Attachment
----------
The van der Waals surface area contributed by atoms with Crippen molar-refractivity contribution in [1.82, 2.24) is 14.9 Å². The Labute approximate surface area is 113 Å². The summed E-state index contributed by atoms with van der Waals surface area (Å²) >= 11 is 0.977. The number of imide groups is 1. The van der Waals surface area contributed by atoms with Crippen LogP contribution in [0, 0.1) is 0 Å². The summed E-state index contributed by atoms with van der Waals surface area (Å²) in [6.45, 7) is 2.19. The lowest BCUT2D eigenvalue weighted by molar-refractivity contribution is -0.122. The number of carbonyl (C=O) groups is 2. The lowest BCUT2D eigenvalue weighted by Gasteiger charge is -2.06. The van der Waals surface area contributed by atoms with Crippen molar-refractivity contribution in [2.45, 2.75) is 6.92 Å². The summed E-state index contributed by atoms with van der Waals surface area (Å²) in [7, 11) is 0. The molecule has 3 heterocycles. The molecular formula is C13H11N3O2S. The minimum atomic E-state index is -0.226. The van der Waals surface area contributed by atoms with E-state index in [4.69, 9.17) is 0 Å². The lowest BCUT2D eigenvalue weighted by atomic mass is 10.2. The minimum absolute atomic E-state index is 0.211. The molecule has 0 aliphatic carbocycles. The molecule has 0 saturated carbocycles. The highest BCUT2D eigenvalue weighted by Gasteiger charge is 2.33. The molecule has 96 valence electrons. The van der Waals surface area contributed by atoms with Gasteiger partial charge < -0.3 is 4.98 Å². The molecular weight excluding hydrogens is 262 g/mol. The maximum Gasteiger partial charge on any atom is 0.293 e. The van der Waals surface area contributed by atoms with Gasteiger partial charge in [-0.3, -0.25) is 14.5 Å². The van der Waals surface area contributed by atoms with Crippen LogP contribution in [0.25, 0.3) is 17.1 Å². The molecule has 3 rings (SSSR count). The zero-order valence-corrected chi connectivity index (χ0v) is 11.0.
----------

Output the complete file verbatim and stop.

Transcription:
The van der Waals surface area contributed by atoms with Crippen molar-refractivity contribution in [1.82, 2.24) is 14.9 Å². The Labute approximate surface area is 113 Å². The summed E-state index contributed by atoms with van der Waals surface area (Å²) >= 11 is 0.977. The number of imide groups is 1. The van der Waals surface area contributed by atoms with Crippen LogP contribution in [0, 0.1) is 0 Å². The summed E-state index contributed by atoms with van der Waals surface area (Å²) in [6.45, 7) is 2.19. The lowest BCUT2D eigenvalue weighted by molar-refractivity contribution is -0.122. The number of carbonyl (C=O) groups is 2. The lowest BCUT2D eigenvalue weighted by Gasteiger charge is -2.06. The van der Waals surface area contributed by atoms with Crippen molar-refractivity contribution in [2.45, 2.75) is 6.92 Å². The summed E-state index contributed by atoms with van der Waals surface area (Å²) in [7, 11) is 0. The molecule has 3 heterocycles. The molecular formula is C13H11N3O2S. The minimum atomic E-state index is -0.226. The van der Waals surface area contributed by atoms with E-state index in [4.69, 9.17) is 0 Å². The lowest BCUT2D eigenvalue weighted by atomic mass is 10.2. The minimum absolute atomic E-state index is 0.211. The molecule has 0 aliphatic carbocycles. The molecule has 0 saturated carbocycles. The highest BCUT2D eigenvalue weighted by Gasteiger charge is 2.33. The molecule has 96 valence electrons. The van der Waals surface area contributed by atoms with Gasteiger partial charge < -0.3 is 4.98 Å². The molecular weight excluding hydrogens is 262 g/mol. The maximum Gasteiger partial charge on any atom is 0.293 e. The van der Waals surface area contributed by atoms with Gasteiger partial charge in [-0.3, -0.25) is 14.5 Å². The van der Waals surface area contributed by atoms with Crippen LogP contribution in [0.25, 0.3) is 17.1 Å². The molecule has 3 rings (SSSR count). The zero-order valence-corrected chi connectivity index (χ0v) is 11.0.